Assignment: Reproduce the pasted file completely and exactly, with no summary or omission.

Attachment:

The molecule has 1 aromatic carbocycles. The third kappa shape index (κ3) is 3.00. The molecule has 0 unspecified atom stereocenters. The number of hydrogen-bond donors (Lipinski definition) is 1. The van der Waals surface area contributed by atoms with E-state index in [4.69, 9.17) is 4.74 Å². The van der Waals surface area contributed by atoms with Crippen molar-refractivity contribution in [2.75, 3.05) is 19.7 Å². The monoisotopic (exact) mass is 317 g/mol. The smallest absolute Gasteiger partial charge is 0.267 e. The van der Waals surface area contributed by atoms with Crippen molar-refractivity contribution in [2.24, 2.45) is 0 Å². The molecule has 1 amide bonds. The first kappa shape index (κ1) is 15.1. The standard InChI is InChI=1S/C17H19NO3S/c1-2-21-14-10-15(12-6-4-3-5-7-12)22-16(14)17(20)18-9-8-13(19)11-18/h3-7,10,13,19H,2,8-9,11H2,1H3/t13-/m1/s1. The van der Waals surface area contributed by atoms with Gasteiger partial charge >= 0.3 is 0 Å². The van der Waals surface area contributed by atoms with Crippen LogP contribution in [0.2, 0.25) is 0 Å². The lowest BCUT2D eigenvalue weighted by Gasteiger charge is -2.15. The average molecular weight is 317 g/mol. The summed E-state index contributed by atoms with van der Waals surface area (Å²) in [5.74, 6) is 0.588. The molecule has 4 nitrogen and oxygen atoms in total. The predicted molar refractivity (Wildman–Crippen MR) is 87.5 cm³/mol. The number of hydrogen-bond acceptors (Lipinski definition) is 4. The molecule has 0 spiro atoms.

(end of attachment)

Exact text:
The molecule has 1 aromatic carbocycles. The third kappa shape index (κ3) is 3.00. The molecule has 0 unspecified atom stereocenters. The number of hydrogen-bond donors (Lipinski definition) is 1. The van der Waals surface area contributed by atoms with E-state index in [4.69, 9.17) is 4.74 Å². The van der Waals surface area contributed by atoms with Crippen molar-refractivity contribution in [2.75, 3.05) is 19.7 Å². The monoisotopic (exact) mass is 317 g/mol. The smallest absolute Gasteiger partial charge is 0.267 e. The van der Waals surface area contributed by atoms with Crippen molar-refractivity contribution in [2.24, 2.45) is 0 Å². The molecule has 1 amide bonds. The first kappa shape index (κ1) is 15.1. The standard InChI is InChI=1S/C17H19NO3S/c1-2-21-14-10-15(12-6-4-3-5-7-12)22-16(14)17(20)18-9-8-13(19)11-18/h3-7,10,13,19H,2,8-9,11H2,1H3/t13-/m1/s1. The van der Waals surface area contributed by atoms with Gasteiger partial charge >= 0.3 is 0 Å². The van der Waals surface area contributed by atoms with Crippen LogP contribution in [0.2, 0.25) is 0 Å². The lowest BCUT2D eigenvalue weighted by Gasteiger charge is -2.15. The average molecular weight is 317 g/mol. The summed E-state index contributed by atoms with van der Waals surface area (Å²) in [5.74, 6) is 0.588. The molecule has 4 nitrogen and oxygen atoms in total. The predicted molar refractivity (Wildman–Crippen MR) is 87.5 cm³/mol. The number of hydrogen-bond acceptors (Lipinski definition) is 4. The molecule has 0 spiro atoms.